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Erroneous Jury Instruction Nets Raped Missouri Prisoner New Civil Trial

The Eighth Circuit Court of Appeals reversed a jury verdict against a prisoner-plaintiff, finding that the lower court erred in responding to a jury question during deliberations.

Missouri Department of Corrections (MDOC) prisoner Ronnie Conley was raped repeatedly by a cellmate. ?After the first attack, he sought protective custody? from Reed Very his housing unit guard. Very denied that request and at least two later protective custody requests, from Conley.

Conley brought a failure-to-protect action against Very in federal court. The case proceeded to trial. During deliberations, the jury asked the court if there had been past complaints against Very for denying protective custody complaints. ?Over Conley?s objection, the court instructed the jury that ?no evidence was presented? regarding past complaints against Very for denying protective custody requests.? Less than 40 minutes later, the jury returned a verdict in favor of Very. The court subsequently denied Conley?s motion for a new trial.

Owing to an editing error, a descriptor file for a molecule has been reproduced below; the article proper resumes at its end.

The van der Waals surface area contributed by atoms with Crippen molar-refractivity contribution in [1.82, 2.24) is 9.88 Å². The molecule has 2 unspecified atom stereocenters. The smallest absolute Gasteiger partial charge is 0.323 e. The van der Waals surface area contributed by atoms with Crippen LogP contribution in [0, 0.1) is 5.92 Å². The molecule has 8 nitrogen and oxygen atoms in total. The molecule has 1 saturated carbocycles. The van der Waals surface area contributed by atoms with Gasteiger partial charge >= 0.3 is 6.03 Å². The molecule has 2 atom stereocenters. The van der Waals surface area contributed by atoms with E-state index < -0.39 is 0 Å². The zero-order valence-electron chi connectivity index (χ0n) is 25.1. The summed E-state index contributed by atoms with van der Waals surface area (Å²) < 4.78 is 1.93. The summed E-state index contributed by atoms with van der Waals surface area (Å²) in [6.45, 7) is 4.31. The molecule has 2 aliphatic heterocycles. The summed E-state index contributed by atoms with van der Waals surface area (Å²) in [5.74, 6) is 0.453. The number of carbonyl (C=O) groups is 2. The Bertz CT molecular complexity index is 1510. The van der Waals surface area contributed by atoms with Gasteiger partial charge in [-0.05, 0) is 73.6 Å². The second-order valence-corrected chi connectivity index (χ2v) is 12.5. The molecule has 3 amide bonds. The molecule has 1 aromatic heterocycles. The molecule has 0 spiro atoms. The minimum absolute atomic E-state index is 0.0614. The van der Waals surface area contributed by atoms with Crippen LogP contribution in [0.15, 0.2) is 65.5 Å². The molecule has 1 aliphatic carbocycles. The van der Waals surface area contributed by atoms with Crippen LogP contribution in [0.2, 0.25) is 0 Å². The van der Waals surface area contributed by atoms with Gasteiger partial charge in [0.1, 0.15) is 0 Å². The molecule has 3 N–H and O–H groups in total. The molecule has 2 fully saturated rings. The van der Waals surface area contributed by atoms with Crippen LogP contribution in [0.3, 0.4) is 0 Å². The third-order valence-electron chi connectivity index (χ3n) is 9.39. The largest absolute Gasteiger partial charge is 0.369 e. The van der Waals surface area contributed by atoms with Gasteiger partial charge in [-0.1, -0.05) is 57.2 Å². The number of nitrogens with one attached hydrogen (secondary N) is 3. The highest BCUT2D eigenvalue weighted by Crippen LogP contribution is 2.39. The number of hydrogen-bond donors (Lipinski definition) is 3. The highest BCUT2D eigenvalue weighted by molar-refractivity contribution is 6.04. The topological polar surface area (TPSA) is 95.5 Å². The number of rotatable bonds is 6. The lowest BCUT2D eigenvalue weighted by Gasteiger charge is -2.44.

The Eighth Circuit noted that the parties agreed that evidence of past complaints against Very was irrelevant. It then found that the court?s response to the jury ?implied that such evidence would have been relevant to the case. There is a reasonable likelihood, therefore, that they jury interpreted the district court?s response to mean that the absence of evidence showing prior complaints about Very tended to make less probable the allegation that Very failed to respond to Conley?s request for protective custody. The court?s response may have been factually accurate, but the substance of the jury?s question was irrelevant, and that is what the jury should have been told.?

The court found that there was a reasonable likelihood Conley was prejudiced by the erroneous response, because that response ?creates a reasonable likelihood that the jury believed that the evidence of prior complaints was relevant, and then construed the absence of such evidence against Conley, as the Party with the burden of proof. There is a reasonable likelihood that Conley was prejudiced, as the deliberations were short, and the question showed that the jury was focused on the matter of past complaints.? Therefore, the case was remanded for a new trial. See: Conley v. Very, 450 F.3d 786 (8th Cir. 2006).

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Related legal case

Conley v. Very